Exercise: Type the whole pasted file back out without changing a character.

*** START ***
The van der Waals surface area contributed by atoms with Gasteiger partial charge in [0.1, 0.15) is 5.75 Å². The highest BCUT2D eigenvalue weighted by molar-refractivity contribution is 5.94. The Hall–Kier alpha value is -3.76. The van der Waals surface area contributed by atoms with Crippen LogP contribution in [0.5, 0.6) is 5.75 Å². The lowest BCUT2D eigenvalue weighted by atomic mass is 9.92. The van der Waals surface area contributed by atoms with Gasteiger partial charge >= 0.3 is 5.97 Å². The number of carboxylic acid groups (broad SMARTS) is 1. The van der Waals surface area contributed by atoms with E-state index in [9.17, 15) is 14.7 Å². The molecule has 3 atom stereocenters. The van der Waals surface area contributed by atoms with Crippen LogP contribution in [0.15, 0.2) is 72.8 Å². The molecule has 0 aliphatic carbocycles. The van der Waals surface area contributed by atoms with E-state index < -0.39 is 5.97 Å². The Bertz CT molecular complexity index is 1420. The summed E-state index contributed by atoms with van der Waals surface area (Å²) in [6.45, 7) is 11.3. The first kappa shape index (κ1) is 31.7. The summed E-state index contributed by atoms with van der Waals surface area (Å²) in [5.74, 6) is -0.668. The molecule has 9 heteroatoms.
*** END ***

The van der Waals surface area contributed by atoms with Gasteiger partial charge in [0.1, 0.15) is 5.75 Å². The highest BCUT2D eigenvalue weighted by molar-refractivity contribution is 5.94. The Hall–Kier alpha value is -3.76. The van der Waals surface area contributed by atoms with Crippen LogP contribution in [0.5, 0.6) is 5.75 Å². The lowest BCUT2D eigenvalue weighted by atomic mass is 9.92. The van der Waals surface area contributed by atoms with Gasteiger partial charge >= 0.3 is 5.97 Å². The number of carboxylic acid groups (broad SMARTS) is 1. The van der Waals surface area contributed by atoms with E-state index in [9.17, 15) is 14.7 Å². The molecule has 3 atom stereocenters. The van der Waals surface area contributed by atoms with Crippen LogP contribution in [0.15, 0.2) is 72.8 Å². The molecule has 0 aliphatic carbocycles. The van der Waals surface area contributed by atoms with E-state index < -0.39 is 5.97 Å². The Bertz CT molecular complexity index is 1420. The summed E-state index contributed by atoms with van der Waals surface area (Å²) in [6.45, 7) is 11.3. The first kappa shape index (κ1) is 31.7. The summed E-state index contributed by atoms with van der Waals surface area (Å²) in [5.74, 6) is -0.668. The molecule has 9 heteroatoms.